Review

forthekingbook2by Dr Keith J. White

(Chair, Child Theology Movement; author of The Growth of Love)

This story, set in the heart of England in 1264 tells how a young boy, Justin Williams, comes to find himself and in the process to save his sovereign in the Battle of Evesham.  Along the way he is invited to study in a monastery, to sing in a cathedral choir, survives an attack by a wolf in the depths of a forest, and finds that his long-absent father is a leading and loyal friend of the King of England.

There are echoes of the biblical story of David when he was chosen to serve in the court of King Saul in order to try to calm his nerves.  And, whether consciously or not the period in the choir school is reminiscent of Tom Brown’s Schooldays.  The fact is that any such a full-bloodied story is bound to stir memories of others in this genre.

Young Justin not only grows up physically (learning to use a sword, to wrestle, to ride a warrior’s horse, and eventually to go to war), he also develops spiritually.  And it is this inner maturity that is at the heart of the story.  He has to learn above all to his own self to be true.  He has been given the gifts of humility and integrity, and these are more valuable than his considerable strengths as a soldier and skills as a choir-boy.  In time his character acts like a shaft of light in the prevailing darkness.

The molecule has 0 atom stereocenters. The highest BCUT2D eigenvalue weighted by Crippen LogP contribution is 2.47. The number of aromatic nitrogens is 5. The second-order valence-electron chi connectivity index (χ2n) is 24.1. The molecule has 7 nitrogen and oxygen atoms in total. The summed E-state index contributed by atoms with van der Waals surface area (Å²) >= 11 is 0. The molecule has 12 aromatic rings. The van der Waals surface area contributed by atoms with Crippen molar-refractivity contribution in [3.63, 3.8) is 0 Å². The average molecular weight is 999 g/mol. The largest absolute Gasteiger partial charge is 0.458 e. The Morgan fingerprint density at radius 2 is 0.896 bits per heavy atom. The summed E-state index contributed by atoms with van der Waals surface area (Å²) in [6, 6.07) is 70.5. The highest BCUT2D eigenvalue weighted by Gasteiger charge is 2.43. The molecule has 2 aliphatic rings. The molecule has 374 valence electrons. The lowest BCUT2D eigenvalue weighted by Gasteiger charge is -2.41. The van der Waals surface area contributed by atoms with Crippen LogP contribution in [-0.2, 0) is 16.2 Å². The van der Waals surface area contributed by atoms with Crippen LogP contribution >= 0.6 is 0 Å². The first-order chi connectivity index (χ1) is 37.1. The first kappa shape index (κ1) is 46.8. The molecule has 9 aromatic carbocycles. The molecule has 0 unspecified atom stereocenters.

I read the book in one sitting, and find it hard to imagine how anyone could put it down, so deep is the spell it casts.  And I was rather sad to discover that I had reached the end long before I was ready for the story to finish.  Perhaps the hint in the final paragraphs that there are further adventures ahead, means that Justin will reappear in subsequent volumes.  I certainly hope so.  This is inspiring stuff, and I will do my best to ensure that my grandchildren read it!

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